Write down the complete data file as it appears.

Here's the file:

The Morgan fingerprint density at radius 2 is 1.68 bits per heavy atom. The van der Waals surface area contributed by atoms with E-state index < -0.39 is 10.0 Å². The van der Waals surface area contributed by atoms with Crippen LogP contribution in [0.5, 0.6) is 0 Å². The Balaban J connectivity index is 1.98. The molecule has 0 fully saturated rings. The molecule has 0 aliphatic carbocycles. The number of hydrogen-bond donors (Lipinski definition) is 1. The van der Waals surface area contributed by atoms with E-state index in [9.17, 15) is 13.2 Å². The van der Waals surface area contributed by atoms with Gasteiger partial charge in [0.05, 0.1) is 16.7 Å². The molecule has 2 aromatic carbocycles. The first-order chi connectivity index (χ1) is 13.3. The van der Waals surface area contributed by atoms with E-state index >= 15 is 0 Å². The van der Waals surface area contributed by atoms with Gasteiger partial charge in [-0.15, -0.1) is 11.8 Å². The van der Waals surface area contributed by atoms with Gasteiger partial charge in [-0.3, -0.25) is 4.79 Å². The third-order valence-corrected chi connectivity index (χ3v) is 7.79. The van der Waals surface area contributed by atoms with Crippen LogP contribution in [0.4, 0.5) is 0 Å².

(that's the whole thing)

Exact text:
The Morgan fingerprint density at radius 2 is 1.68 bits per heavy atom. The van der Waals surface area contributed by atoms with E-state index < -0.39 is 10.0 Å². The van der Waals surface area contributed by atoms with Crippen LogP contribution in [0.5, 0.6) is 0 Å². The Balaban J connectivity index is 1.98. The molecule has 0 fully saturated rings. The molecule has 0 aliphatic carbocycles. The number of hydrogen-bond donors (Lipinski definition) is 1. The van der Waals surface area contributed by atoms with E-state index in [9.17, 15) is 13.2 Å². The van der Waals surface area contributed by atoms with Gasteiger partial charge in [0.05, 0.1) is 16.7 Å². The molecule has 2 aromatic carbocycles. The first-order chi connectivity index (χ1) is 13.3. The van der Waals surface area contributed by atoms with E-state index >= 15 is 0 Å². The van der Waals surface area contributed by atoms with Gasteiger partial charge in [-0.15, -0.1) is 11.8 Å². The van der Waals surface area contributed by atoms with Gasteiger partial charge in [-0.3, -0.25) is 4.79 Å². The third-order valence-corrected chi connectivity index (χ3v) is 7.79. The van der Waals surface area contributed by atoms with Crippen LogP contribution in [0.4, 0.5) is 0 Å².